As Marzieh was adjusting to her new life in Tehran and keen to restart her craftwork, she left their apartment one morning and as she was walking along the street saw a billboard advertising art classes to be held in the local religious cultural centre. It was here that Marzieh was to make friends with another war veteran’s wife, Mrs. Darabadi. And new friendships began.


“I explained to Mrs. Darabadi,” said Marzieh, “that I may miss some classes because my husband was a chemical weapons survivor and needed help. Mrs. Darabadi came to visit us with her husband, who lost a leg in the war, and she introduced us to other veterans and their families.”


“Meeting these families,” Marzieh continued, “helped me to feel less lonely with my son and family so far away. Ahmad too was happy that we could make friends again in such a big city like Tehran.”


It was around this time too that Ahmad was introduced to the Tehran Peace Museum and breathed a new type of fresh air – comradeship and peace.


“Going to the peace museum gave Ahmad a new lease on life,” Marzieh said with a smile. “He became much more active and became a tour guide at the museum, talking about the war and about peace.”


As Ahmad became a part of the Tehran Peace Museum family, he shared his story on film for the Channel 1 network. He and other chemical weapons survivors who had undergone cornea replacement eye surgery - with the help of Dr. Mohammad Ali Javadi – spoke about their experiences and treatment for public television.


Ahmad was also able to make a trip to the former war zone location in Khuzestan with his comrades from the museum. Although the trip brought back painful memories, it helped Ahmad to come to terms with his past and to speak out about the need for the abolition of chemical weapons.


“After this trip to Khuzestan,” remembered Marzieh, “Ahmad felt so much more confident.”


This confidence lead Ahmad to accept an invitation to attend theThird Review Conference of the Chemical Weapons Convention at the headquarters for the Organization for the Prohibition of Chemical Weapons (OPCW) in The Hague in December 2014. While he was in The Hague, Ahmad was honoured to be able to share his experiences with both the Secretary General to the United Nations, Mr. Ban Ki Moon, and the OPCW’s Director General, Mr. Ahmed Üzümcü.


Ahmad meeting the UNSG, December 2014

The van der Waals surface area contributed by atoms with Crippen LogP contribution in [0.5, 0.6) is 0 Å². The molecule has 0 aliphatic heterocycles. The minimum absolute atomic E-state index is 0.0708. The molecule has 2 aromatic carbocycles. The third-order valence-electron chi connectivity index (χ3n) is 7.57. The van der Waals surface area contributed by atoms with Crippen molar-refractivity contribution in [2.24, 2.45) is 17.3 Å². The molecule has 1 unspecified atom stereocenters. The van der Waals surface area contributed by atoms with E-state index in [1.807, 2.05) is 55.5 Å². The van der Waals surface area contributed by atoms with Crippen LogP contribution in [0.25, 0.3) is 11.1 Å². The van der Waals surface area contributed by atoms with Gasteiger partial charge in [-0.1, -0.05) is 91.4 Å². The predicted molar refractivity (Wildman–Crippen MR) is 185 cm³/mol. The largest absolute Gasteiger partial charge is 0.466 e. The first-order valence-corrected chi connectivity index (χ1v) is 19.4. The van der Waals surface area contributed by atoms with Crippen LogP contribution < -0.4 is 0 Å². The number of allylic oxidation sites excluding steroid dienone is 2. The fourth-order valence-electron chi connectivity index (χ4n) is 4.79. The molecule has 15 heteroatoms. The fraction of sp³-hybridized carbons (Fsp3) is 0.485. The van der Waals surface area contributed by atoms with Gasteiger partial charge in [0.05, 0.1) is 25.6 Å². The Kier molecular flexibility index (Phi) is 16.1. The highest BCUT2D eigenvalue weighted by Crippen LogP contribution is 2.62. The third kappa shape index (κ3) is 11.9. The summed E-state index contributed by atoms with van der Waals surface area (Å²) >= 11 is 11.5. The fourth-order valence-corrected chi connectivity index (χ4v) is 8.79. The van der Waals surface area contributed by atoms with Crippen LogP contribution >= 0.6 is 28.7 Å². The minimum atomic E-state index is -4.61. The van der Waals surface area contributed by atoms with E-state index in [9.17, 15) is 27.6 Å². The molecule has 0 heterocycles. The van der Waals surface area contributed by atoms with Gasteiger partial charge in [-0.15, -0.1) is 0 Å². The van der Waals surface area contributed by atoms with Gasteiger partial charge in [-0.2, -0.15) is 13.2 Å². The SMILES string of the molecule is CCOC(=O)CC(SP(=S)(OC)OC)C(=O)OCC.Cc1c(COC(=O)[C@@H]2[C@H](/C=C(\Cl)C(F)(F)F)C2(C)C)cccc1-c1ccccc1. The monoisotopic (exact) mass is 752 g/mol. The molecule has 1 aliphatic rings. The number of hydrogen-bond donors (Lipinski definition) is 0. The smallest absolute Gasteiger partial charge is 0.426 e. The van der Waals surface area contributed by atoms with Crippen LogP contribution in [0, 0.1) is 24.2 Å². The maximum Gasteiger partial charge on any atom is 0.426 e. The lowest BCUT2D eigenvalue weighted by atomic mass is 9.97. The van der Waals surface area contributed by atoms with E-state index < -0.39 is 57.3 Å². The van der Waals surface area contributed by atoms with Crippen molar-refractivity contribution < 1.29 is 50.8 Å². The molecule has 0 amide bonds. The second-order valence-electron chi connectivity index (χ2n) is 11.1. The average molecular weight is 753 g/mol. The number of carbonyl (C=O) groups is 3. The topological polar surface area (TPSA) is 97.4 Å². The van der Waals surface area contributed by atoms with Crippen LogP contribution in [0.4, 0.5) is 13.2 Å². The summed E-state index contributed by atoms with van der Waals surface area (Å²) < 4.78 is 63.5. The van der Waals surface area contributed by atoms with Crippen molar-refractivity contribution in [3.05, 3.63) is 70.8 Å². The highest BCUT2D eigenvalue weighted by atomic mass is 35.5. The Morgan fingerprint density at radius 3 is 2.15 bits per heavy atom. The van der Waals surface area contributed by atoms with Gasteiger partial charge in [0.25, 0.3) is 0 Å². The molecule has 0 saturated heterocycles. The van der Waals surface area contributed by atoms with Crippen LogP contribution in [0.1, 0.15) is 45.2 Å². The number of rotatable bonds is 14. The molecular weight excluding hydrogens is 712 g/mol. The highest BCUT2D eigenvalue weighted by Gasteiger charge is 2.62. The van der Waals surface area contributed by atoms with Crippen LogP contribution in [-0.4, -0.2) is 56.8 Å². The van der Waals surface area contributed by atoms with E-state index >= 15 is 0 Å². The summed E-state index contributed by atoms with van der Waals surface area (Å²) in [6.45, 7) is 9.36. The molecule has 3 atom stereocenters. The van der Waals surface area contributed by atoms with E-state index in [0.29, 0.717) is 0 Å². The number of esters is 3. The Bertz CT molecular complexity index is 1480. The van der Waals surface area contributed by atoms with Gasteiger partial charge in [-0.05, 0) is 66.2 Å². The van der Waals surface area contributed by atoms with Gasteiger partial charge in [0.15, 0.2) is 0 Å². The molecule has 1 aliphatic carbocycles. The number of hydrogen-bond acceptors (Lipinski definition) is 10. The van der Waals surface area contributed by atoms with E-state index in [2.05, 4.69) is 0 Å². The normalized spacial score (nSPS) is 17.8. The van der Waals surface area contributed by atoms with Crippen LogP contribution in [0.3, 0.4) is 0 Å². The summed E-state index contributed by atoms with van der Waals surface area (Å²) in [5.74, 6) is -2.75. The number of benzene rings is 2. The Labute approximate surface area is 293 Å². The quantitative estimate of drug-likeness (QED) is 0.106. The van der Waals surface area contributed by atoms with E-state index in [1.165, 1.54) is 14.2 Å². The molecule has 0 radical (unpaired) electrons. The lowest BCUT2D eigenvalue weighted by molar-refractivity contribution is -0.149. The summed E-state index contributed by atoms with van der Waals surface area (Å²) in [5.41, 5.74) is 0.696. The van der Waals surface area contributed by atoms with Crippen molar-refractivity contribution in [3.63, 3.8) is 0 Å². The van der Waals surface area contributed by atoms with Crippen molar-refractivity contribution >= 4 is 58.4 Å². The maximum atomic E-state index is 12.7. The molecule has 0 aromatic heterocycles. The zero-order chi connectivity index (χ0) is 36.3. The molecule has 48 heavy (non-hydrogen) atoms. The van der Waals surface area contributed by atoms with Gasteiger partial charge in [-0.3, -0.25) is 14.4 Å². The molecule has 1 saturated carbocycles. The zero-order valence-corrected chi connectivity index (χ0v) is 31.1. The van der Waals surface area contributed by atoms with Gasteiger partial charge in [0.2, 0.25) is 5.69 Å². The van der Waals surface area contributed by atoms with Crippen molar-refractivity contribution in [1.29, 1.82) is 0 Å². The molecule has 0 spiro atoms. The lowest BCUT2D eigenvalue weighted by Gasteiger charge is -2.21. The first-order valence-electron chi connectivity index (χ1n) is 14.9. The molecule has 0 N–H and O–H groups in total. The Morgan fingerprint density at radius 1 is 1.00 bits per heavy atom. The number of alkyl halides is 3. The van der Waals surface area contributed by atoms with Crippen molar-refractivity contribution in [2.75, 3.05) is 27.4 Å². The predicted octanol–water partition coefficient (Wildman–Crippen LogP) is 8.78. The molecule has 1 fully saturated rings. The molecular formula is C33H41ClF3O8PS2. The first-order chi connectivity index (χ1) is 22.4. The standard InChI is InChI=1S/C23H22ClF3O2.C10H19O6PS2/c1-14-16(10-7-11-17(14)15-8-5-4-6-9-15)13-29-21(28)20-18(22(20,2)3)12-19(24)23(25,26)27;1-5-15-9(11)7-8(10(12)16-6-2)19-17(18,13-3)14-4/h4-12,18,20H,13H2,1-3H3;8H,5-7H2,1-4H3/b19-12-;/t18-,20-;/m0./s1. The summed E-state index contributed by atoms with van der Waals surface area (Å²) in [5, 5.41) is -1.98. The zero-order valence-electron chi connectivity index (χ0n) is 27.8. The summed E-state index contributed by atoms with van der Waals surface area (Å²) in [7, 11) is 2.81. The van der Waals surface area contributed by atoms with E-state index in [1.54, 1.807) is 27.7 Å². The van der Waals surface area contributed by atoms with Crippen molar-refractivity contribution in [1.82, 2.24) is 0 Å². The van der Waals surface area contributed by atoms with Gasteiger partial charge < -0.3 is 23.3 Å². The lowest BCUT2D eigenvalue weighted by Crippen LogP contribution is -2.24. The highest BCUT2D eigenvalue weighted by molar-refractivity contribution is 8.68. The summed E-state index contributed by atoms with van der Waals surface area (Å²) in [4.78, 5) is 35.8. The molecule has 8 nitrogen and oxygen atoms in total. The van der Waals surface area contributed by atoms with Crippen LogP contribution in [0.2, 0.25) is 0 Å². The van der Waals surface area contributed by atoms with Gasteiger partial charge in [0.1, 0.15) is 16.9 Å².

Ahmad’s trip to The Hague was a great highlight for him and on return, talked of little else for many weeks. It was not only the excitement of the conference but Ahmad also enjoyed the fresh and clean air of The Netherlands. Returning to the pollution in Tehran was particularly difficult for him.


Marzieh, remembering Ahmad’s words, recalled this: “He said that when he returned to Tehran it was like moving from an oxygen tent into a smoke filled room.”


After his trip to The Hague, Ahmad’s health began to fail – at first slowly but then the decline became rapid. Within two years of his visit, he could not leave their home and often refused to go out.


Worried about Ahmad’s failing health, Marzieh felt it was time for Hesam to get married so that Ahmad could see his son happily married. After a brief engagement, Hesam married Nahid Tavakoli in the spring of 2014.


“It is normal in Iranian tradition to have a series of ceremonies for the engagement and then marriage,” said Marzieh, “but because of Ahmad’s condition, Nahid’s family very kindly agreed to keep it short and speed the process up so that Ahmad could see his son happily married.”


Within only a few months of Hesam and Nahid’s wedding, Ahmad’s health took a turn for the worse. Ahmad could not leave their home and suffered from a lung infection that had to be diagnosed over the telephone. In early November 2014, Ahmad was hospitalized for a brief time with inflammation on the heart, but the worsening lung infection was not picked up by doctors at the time.


After a week in hospital, Ahmad returned home. His condition grew worse and he grew quiet – praying constantly and listening to Marzieh recite verses from the religious text, Mafatih-al-Hayat.